Though Tim Ryan's margins have slipped over the years, OH-13 is still rated as 'Safe Democratic' this cycle. Backed by the ultra conservative House Freedom Caucus, the Republican nominee is former State Rep. Christina Hagan who unsuccessfully ran for the 16th District in 2018. Although she is endorsed by President Trump, Hagan has no actual connection to the 13th District or even the 16th. Republicans argue that Ryan's brief presidential bid hurt him with voters in the district but there aren't signs that's been the case. Furthermore, President Trump's call for boycotting Goodyear is likely to fall flat in this district, where their Akron factory is a major employer. This district isn't a serious GOP target but if Ryan's margin does slip again, his political future will look rather uncertain. His biggest problem is likely to be redistricting: Ohio is expected to lose a district and that means OH-13 will have to expand to take in redder turf. Depending on what district looks like, Ryan might be in for a real race come 2022.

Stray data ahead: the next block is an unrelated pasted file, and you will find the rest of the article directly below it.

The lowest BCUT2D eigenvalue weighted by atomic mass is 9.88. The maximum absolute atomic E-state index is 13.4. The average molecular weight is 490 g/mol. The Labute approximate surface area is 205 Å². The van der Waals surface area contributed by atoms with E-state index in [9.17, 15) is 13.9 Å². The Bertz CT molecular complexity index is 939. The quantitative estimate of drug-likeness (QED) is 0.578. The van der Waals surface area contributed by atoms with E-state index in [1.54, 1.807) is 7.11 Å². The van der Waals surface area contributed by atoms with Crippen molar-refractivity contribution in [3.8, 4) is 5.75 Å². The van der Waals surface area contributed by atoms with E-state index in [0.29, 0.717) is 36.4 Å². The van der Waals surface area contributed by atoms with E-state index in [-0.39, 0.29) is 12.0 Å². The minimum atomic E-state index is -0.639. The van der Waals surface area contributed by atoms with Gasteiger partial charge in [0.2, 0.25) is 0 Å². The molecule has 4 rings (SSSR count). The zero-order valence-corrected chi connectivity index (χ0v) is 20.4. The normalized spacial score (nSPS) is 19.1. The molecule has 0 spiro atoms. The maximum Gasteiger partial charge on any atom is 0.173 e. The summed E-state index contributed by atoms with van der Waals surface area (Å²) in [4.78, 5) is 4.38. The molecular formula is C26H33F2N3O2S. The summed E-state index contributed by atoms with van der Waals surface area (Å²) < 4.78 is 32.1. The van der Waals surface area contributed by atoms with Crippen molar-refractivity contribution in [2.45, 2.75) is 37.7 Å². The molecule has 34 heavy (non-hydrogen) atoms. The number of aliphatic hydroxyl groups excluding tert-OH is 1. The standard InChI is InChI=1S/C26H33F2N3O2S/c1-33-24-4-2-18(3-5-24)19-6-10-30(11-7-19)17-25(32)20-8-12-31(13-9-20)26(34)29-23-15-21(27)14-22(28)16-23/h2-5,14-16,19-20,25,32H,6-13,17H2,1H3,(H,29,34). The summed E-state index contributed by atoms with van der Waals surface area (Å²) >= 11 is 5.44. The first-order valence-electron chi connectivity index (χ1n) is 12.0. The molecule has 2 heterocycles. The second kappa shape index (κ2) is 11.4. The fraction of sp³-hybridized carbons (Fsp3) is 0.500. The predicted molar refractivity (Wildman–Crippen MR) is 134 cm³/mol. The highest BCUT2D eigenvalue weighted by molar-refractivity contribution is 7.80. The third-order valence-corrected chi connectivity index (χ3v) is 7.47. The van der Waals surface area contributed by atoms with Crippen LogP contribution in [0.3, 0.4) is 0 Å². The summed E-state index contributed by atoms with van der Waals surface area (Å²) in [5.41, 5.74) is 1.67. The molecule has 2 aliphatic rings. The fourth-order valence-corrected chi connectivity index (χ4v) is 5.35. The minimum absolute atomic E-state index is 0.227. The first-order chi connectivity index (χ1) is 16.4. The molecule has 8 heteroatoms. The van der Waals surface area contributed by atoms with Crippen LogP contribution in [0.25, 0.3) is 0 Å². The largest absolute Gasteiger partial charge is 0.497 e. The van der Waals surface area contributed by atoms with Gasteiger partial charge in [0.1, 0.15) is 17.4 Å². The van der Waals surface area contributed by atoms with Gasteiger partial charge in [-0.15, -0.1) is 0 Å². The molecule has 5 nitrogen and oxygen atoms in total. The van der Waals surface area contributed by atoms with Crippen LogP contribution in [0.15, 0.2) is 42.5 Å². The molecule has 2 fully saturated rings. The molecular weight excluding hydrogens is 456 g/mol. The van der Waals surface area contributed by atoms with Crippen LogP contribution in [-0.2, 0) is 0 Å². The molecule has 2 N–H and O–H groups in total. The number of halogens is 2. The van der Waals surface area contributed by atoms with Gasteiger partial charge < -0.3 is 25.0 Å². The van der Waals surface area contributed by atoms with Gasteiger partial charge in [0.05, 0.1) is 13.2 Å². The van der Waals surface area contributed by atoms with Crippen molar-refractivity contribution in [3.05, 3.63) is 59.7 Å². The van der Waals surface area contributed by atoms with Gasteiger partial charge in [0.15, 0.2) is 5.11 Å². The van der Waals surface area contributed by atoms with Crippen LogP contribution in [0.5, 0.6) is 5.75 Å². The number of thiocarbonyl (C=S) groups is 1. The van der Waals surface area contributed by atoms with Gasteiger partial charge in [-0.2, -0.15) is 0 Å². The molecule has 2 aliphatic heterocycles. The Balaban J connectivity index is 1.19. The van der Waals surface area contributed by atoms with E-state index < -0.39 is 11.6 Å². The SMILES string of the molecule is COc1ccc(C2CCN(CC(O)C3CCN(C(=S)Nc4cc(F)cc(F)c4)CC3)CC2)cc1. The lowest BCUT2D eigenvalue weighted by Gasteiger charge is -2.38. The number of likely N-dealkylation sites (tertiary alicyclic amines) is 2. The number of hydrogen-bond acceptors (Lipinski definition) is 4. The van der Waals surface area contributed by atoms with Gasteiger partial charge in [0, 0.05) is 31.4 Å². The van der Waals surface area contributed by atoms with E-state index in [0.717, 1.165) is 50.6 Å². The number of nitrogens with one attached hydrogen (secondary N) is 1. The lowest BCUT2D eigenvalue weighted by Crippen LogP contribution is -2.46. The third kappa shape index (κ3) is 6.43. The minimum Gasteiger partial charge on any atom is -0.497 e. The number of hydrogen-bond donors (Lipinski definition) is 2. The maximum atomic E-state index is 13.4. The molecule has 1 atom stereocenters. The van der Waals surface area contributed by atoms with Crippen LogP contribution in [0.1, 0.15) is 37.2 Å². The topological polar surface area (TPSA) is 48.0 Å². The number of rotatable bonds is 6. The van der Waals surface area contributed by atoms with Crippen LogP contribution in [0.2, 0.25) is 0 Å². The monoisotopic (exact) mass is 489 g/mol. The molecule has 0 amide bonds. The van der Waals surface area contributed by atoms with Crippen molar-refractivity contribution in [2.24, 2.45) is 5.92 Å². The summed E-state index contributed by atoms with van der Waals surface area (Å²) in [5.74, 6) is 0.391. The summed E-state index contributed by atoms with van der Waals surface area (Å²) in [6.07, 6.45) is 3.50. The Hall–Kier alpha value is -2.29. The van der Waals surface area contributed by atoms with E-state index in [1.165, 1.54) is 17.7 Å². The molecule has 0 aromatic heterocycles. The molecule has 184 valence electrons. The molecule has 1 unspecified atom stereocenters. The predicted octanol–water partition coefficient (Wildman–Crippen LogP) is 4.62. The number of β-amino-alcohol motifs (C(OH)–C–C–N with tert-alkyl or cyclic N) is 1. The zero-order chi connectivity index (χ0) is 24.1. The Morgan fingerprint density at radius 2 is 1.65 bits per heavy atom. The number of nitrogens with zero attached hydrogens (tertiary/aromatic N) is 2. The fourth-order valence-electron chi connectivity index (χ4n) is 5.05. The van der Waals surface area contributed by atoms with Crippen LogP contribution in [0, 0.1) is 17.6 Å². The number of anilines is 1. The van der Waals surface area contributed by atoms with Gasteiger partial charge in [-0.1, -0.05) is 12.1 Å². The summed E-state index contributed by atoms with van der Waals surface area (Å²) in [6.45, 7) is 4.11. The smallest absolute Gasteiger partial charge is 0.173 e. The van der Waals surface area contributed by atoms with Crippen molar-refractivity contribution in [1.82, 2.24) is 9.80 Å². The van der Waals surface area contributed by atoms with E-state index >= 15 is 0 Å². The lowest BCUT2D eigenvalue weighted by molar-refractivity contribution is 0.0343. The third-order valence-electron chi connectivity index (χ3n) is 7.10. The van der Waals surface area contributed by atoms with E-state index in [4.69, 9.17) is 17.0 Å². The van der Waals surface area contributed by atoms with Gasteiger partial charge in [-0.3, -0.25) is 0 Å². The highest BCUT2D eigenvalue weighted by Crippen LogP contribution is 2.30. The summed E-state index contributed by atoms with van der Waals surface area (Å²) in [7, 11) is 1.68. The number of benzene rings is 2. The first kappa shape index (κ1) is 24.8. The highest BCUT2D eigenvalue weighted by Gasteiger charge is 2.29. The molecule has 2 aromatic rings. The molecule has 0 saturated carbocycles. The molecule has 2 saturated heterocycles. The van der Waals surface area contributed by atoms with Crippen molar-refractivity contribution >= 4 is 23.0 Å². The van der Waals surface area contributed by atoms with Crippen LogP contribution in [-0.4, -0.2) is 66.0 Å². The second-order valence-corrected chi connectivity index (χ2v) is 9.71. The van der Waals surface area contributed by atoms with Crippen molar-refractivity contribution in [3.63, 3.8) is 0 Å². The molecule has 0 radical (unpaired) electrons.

Ohio’s two Senators don’t agree on much but are known for their strong working relationship. The Buckeye State’s senior Senator is the populist progressive Sherrod Brown. Despite Ohio’s rightward shift, Brown remains a solid fit for the state. As evidenced by Trump’s convincing win here in 2016, there is clearly an audience for populism. Brown has been a longtime opponent of free trade, dating back to his time in the House when he opposed NAFTA. After Hillary Clinton’s loss in 2016, Brown was mentioned as a possible presidential candidate. As a Democratic Senator from an Obama/Trump state, Brown had exactly the kind of appeal with blue collar voters that Hillary Clinton lacked. Had Democrats won the governorship in 2018, it’s hard not to see Brown actually running.